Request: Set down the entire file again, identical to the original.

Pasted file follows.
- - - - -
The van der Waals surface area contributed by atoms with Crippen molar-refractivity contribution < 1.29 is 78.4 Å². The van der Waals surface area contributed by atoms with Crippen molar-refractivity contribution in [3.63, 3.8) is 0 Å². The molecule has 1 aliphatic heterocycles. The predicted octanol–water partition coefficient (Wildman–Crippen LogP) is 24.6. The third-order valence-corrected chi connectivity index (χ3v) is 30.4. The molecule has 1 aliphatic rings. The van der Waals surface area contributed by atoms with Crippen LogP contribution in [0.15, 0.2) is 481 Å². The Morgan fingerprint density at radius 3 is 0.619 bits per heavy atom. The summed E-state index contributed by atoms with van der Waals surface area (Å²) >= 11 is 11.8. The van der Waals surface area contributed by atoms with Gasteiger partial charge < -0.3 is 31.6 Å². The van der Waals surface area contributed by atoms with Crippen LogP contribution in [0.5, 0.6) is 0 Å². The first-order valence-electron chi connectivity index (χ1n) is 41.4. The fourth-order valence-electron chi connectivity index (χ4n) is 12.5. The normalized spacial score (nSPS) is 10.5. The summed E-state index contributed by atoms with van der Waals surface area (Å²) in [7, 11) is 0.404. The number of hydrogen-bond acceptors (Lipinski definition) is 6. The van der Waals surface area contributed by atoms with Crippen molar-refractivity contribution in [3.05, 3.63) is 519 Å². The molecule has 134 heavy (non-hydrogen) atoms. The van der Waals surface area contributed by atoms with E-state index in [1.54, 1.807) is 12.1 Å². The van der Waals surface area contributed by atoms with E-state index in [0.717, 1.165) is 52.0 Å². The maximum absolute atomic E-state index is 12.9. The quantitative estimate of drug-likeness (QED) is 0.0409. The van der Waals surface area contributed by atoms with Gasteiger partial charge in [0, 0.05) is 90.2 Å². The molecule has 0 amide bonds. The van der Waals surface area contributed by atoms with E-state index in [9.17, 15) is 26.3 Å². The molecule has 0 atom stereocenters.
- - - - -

The van der Waals surface area contributed by atoms with Crippen molar-refractivity contribution < 1.29 is 78.4 Å². The van der Waals surface area contributed by atoms with Crippen molar-refractivity contribution in [3.63, 3.8) is 0 Å². The molecule has 1 aliphatic heterocycles. The predicted octanol–water partition coefficient (Wildman–Crippen LogP) is 24.6. The third-order valence-corrected chi connectivity index (χ3v) is 30.4. The molecule has 1 aliphatic rings. The van der Waals surface area contributed by atoms with Crippen LogP contribution in [0.15, 0.2) is 481 Å². The Morgan fingerprint density at radius 3 is 0.619 bits per heavy atom. The summed E-state index contributed by atoms with van der Waals surface area (Å²) >= 11 is 11.8. The van der Waals surface area contributed by atoms with Gasteiger partial charge < -0.3 is 31.6 Å². The van der Waals surface area contributed by atoms with Crippen LogP contribution in [0.5, 0.6) is 0 Å². The first-order valence-electron chi connectivity index (χ1n) is 41.4. The fourth-order valence-electron chi connectivity index (χ4n) is 12.5. The normalized spacial score (nSPS) is 10.5. The summed E-state index contributed by atoms with van der Waals surface area (Å²) in [7, 11) is 0.404. The number of hydrogen-bond acceptors (Lipinski definition) is 6. The van der Waals surface area contributed by atoms with Crippen molar-refractivity contribution in [3.05, 3.63) is 519 Å². The molecule has 134 heavy (non-hydrogen) atoms. The van der Waals surface area contributed by atoms with E-state index in [1.54, 1.807) is 12.1 Å². The van der Waals surface area contributed by atoms with E-state index in [0.717, 1.165) is 52.0 Å². The maximum absolute atomic E-state index is 12.9. The quantitative estimate of drug-likeness (QED) is 0.0409. The van der Waals surface area contributed by atoms with Gasteiger partial charge in [0, 0.05) is 90.2 Å². The molecule has 0 amide bonds. The van der Waals surface area contributed by atoms with E-state index in [9.17, 15) is 26.3 Å². The molecule has 0 atom stereocenters.